Lucienne Diver and Bad Blood
I have lots to share about ConCarolinas, but that is for later in the week. For now — here is a post about a great new book I enjoyed so very much. The heroine is snarky, quick, and dangerous!
Literary agent by day, author by… significantly earlier in the day, Lucienne Diver is here to talk about her new urban fantasy Bad Blood and how her own personal insanity inspired the crazy cast of characters.
Before you decide that gods and gorgons walking around in modern day L.A. sounds a bit far-fetched, let me tell you a little something about my family.
The first thing that you have to know is that we’re the people you ask your server to seat you away from in restaurants, because we’re loud and boisterous and certainly not keeping to our seats. That’s okay—mostly when we all get together we have huge home-cooked meals (not cooked by me, mind you, or the family line would have died out some time ago) with a zillion courses all set out at once and demolished within five minutes flat. Which means that if you’re not early, you’re late, and the food is gone by the time you’ve hung your coat in the closet. We have a second stomach for desert, we’ve always said so, which is why it’s served about ten seconds after dinner is cleared…or there is mutiny. Our family motto is “It’s always noon somewhere,” because we don’t understand this prudish thing of waiting until five o’clock for our bubbly. Not weirded out yet? Stay with me.
We’re the kind of people who poke holes in paper cups to create dribble glasses at funerals and know ourselves to get so rowdy we generally ask for the too-small room at the back of the parlor to avoid bothering others with our raucous celebration of the deceased’s life. I could tell tales of my much-decorated cousin taking his father’s cop car out for joy rides in his teens, and his father arresting the one-legged man found beating his wife with his prosthetic leg because “he didn’t have a leg to stand on.” Or about my other uncle who accidentally stabbed himself in the leg…twice, with the same knife. Or about those two uncles together flooding the bathroom when they tried to float a half-full box of Tide in the toilet and then flush the evidence. Bubbles galore.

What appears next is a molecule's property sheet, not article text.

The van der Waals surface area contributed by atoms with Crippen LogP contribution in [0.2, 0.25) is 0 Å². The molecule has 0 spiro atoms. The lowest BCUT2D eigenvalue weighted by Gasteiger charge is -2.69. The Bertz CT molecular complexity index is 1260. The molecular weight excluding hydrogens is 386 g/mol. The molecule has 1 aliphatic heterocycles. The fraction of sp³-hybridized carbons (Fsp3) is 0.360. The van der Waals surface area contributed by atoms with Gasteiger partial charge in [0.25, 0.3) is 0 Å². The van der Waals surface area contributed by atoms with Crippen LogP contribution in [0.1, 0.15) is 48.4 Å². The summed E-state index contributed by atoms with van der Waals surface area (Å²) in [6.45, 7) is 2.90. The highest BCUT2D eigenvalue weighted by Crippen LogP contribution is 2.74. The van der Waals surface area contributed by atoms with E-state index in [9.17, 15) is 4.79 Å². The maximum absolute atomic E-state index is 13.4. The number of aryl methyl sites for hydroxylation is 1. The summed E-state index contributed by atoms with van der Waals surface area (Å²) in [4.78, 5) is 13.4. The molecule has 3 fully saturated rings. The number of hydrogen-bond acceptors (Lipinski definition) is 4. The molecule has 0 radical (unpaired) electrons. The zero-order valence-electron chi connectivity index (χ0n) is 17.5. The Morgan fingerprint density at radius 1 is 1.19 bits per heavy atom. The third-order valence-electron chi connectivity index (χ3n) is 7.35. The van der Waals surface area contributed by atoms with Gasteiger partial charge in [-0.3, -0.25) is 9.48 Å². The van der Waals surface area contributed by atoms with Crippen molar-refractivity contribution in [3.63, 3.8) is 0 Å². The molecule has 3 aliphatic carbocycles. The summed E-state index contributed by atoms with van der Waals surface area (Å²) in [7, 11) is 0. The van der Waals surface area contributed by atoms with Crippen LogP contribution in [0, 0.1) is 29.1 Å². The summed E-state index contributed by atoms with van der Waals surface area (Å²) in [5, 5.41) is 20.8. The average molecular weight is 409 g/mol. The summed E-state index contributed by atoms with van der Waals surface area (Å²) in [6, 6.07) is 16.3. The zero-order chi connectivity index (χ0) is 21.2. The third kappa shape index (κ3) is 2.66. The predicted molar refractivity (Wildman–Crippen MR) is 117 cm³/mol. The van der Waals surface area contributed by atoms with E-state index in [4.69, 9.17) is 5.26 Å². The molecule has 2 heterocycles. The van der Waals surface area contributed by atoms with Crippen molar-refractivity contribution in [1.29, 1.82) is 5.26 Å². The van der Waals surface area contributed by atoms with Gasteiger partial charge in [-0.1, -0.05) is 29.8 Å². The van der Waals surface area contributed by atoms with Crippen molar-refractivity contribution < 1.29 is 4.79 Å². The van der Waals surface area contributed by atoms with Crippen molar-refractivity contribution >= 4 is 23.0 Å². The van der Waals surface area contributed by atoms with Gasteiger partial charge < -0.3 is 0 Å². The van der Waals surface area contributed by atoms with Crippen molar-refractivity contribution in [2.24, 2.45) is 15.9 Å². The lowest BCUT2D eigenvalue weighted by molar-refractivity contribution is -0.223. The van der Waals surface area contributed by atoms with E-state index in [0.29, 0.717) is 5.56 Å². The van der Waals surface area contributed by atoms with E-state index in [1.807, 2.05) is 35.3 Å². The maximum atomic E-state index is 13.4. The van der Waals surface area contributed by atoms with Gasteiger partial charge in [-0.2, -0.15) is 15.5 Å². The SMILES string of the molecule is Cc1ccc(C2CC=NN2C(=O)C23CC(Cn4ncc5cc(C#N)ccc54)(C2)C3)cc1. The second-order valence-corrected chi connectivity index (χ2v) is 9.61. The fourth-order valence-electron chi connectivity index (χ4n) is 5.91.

I could tell about my great grandfather cutting hair in NYC, taking a little too much off the top (of an ear) belonging to a Mafioso and the subsequent hit out on his life. One of my cousins flunked a non-fiction, essay assignment in grade school because she accurately depicted my family…and it was not to be believed.
Oh, so many stories. And these are just the ones they probably won’t disown me for telling.
So, while my grandmother may not actually be the bearded lady at the circus, like my heroine Tori Karacis’ Yiayia, she does have a fairly credible mustache going on now that she’s stopped bleaching. My point is that truth really is stranger than fiction. If you were to tell me that my family line, like Tori’s, started out with a drunken liaison between the god Pan and one of the gorgons…well, it would explain a lot. People ask all the time where writers get their ideas. The answer, of course, is everywhere. You need to let experiences and interactions fire you all up, and you’ll find they hook up with each other in interesting ways (much like gods and gorgons). I didn’t realize when I started writing Bad Blood where it had come from, just that Tori had a story she wanted to tell and some very colorful people around who wanted to help her tell it. But now I know. My mental mixer combined one part murder, one part myth and another part mayhem (no wonder where that originated) and Bad Blood was born.
I hope it goes down nice and easy, but fair warning, it has quite a kick.
Bad Blood, first novel of the Latter-Day Olympians
Available digitally June 28, 2011, print in 2012